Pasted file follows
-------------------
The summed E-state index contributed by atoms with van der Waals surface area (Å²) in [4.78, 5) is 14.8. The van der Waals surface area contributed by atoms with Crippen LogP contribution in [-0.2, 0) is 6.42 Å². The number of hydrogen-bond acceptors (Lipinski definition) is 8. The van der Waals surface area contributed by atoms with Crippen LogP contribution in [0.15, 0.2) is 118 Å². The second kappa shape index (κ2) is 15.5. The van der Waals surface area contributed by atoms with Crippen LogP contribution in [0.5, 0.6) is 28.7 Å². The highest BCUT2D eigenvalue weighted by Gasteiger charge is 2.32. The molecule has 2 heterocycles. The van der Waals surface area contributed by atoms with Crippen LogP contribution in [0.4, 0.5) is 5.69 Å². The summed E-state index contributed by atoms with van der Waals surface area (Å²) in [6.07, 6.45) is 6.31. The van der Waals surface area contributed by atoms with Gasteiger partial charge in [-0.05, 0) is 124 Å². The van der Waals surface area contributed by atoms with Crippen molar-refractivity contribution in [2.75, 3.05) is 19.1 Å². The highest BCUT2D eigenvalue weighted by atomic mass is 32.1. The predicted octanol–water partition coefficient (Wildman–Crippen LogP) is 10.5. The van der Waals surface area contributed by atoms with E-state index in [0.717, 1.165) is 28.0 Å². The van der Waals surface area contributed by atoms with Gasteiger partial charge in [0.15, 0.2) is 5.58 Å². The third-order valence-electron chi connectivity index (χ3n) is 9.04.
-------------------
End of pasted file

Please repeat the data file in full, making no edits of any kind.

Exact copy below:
The summed E-state index contributed by atoms with van der Waals surface area (Å²) in [4.78, 5) is 14.8. The van der Waals surface area contributed by atoms with Crippen LogP contribution in [-0.2, 0) is 6.42 Å². The number of hydrogen-bond acceptors (Lipinski definition) is 8. The van der Waals surface area contributed by atoms with Crippen LogP contribution in [0.15, 0.2) is 118 Å². The second kappa shape index (κ2) is 15.5. The van der Waals surface area contributed by atoms with Crippen LogP contribution in [0.5, 0.6) is 28.7 Å². The highest BCUT2D eigenvalue weighted by Gasteiger charge is 2.32. The molecule has 2 heterocycles. The van der Waals surface area contributed by atoms with Crippen LogP contribution in [0.4, 0.5) is 5.69 Å². The summed E-state index contributed by atoms with van der Waals surface area (Å²) in [6.07, 6.45) is 6.31. The van der Waals surface area contributed by atoms with Gasteiger partial charge in [-0.05, 0) is 124 Å². The van der Waals surface area contributed by atoms with Crippen molar-refractivity contribution in [2.75, 3.05) is 19.1 Å². The highest BCUT2D eigenvalue weighted by atomic mass is 32.1. The predicted octanol–water partition coefficient (Wildman–Crippen LogP) is 10.5. The van der Waals surface area contributed by atoms with E-state index in [0.717, 1.165) is 28.0 Å². The van der Waals surface area contributed by atoms with Gasteiger partial charge in [0.15, 0.2) is 5.58 Å². The third-order valence-electron chi connectivity index (χ3n) is 9.04.